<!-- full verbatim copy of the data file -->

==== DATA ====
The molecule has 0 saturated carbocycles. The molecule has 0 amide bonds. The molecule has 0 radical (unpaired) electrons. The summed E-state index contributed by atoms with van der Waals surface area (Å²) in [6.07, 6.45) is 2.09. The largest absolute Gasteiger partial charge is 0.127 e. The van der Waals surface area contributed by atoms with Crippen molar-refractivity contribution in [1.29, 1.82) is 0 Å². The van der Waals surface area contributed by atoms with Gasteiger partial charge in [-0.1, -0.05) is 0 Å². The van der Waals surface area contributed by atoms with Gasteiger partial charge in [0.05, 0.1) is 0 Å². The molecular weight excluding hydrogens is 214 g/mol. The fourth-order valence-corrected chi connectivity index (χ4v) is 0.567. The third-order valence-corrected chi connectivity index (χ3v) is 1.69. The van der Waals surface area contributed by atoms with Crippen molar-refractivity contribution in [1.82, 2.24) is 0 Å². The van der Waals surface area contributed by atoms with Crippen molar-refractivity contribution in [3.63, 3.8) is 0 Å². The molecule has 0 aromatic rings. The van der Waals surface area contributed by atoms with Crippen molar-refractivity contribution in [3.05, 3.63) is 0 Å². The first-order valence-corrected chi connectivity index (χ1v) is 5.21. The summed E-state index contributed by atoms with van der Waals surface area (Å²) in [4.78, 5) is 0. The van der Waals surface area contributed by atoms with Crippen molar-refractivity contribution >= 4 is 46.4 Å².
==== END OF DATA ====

The molecule has 0 saturated carbocycles. The molecule has 0 amide bonds. The molecule has 0 radical (unpaired) electrons. The summed E-state index contributed by atoms with van der Waals surface area (Å²) in [6.07, 6.45) is 2.09. The largest absolute Gasteiger partial charge is 0.127 e. The van der Waals surface area contributed by atoms with Crippen molar-refractivity contribution in [1.29, 1.82) is 0 Å². The van der Waals surface area contributed by atoms with Gasteiger partial charge in [-0.1, -0.05) is 0 Å². The van der Waals surface area contributed by atoms with Gasteiger partial charge in [0.05, 0.1) is 0 Å². The molecular weight excluding hydrogens is 214 g/mol. The fourth-order valence-corrected chi connectivity index (χ4v) is 0.567. The third-order valence-corrected chi connectivity index (χ3v) is 1.69. The van der Waals surface area contributed by atoms with Crippen molar-refractivity contribution in [1.82, 2.24) is 0 Å². The van der Waals surface area contributed by atoms with Crippen molar-refractivity contribution in [3.63, 3.8) is 0 Å². The molecule has 0 aromatic rings. The van der Waals surface area contributed by atoms with Crippen molar-refractivity contribution in [3.05, 3.63) is 0 Å². The first-order valence-corrected chi connectivity index (χ1v) is 5.21. The summed E-state index contributed by atoms with van der Waals surface area (Å²) in [4.78, 5) is 0. The van der Waals surface area contributed by atoms with Crippen molar-refractivity contribution >= 4 is 46.4 Å².